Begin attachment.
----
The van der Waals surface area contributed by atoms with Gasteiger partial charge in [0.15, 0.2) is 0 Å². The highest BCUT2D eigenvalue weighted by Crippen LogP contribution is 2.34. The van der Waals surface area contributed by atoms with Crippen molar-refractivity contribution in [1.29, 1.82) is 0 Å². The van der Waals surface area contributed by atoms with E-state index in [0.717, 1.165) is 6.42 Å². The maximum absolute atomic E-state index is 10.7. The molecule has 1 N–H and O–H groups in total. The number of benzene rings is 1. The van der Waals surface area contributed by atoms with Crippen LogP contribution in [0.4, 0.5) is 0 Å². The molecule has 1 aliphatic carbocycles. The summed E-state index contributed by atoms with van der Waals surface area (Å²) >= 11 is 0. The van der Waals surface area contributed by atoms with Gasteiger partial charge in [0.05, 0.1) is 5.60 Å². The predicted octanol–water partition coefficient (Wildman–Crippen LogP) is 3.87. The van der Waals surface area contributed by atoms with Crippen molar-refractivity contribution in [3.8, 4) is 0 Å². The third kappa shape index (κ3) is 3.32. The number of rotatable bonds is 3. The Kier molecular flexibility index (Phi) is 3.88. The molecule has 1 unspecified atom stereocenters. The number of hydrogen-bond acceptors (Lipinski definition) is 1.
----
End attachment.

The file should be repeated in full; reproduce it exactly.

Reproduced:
The van der Waals surface area contributed by atoms with Gasteiger partial charge in [0.15, 0.2) is 0 Å². The highest BCUT2D eigenvalue weighted by Crippen LogP contribution is 2.34. The van der Waals surface area contributed by atoms with Crippen molar-refractivity contribution in [1.29, 1.82) is 0 Å². The van der Waals surface area contributed by atoms with E-state index in [0.717, 1.165) is 6.42 Å². The maximum absolute atomic E-state index is 10.7. The molecule has 1 N–H and O–H groups in total. The number of benzene rings is 1. The van der Waals surface area contributed by atoms with Crippen LogP contribution in [0.4, 0.5) is 0 Å². The molecule has 1 aliphatic carbocycles. The summed E-state index contributed by atoms with van der Waals surface area (Å²) >= 11 is 0. The van der Waals surface area contributed by atoms with Gasteiger partial charge in [0.05, 0.1) is 5.60 Å². The predicted octanol–water partition coefficient (Wildman–Crippen LogP) is 3.87. The van der Waals surface area contributed by atoms with Crippen molar-refractivity contribution in [3.8, 4) is 0 Å². The third kappa shape index (κ3) is 3.32. The number of rotatable bonds is 3. The Kier molecular flexibility index (Phi) is 3.88. The molecule has 1 unspecified atom stereocenters. The number of hydrogen-bond acceptors (Lipinski definition) is 1.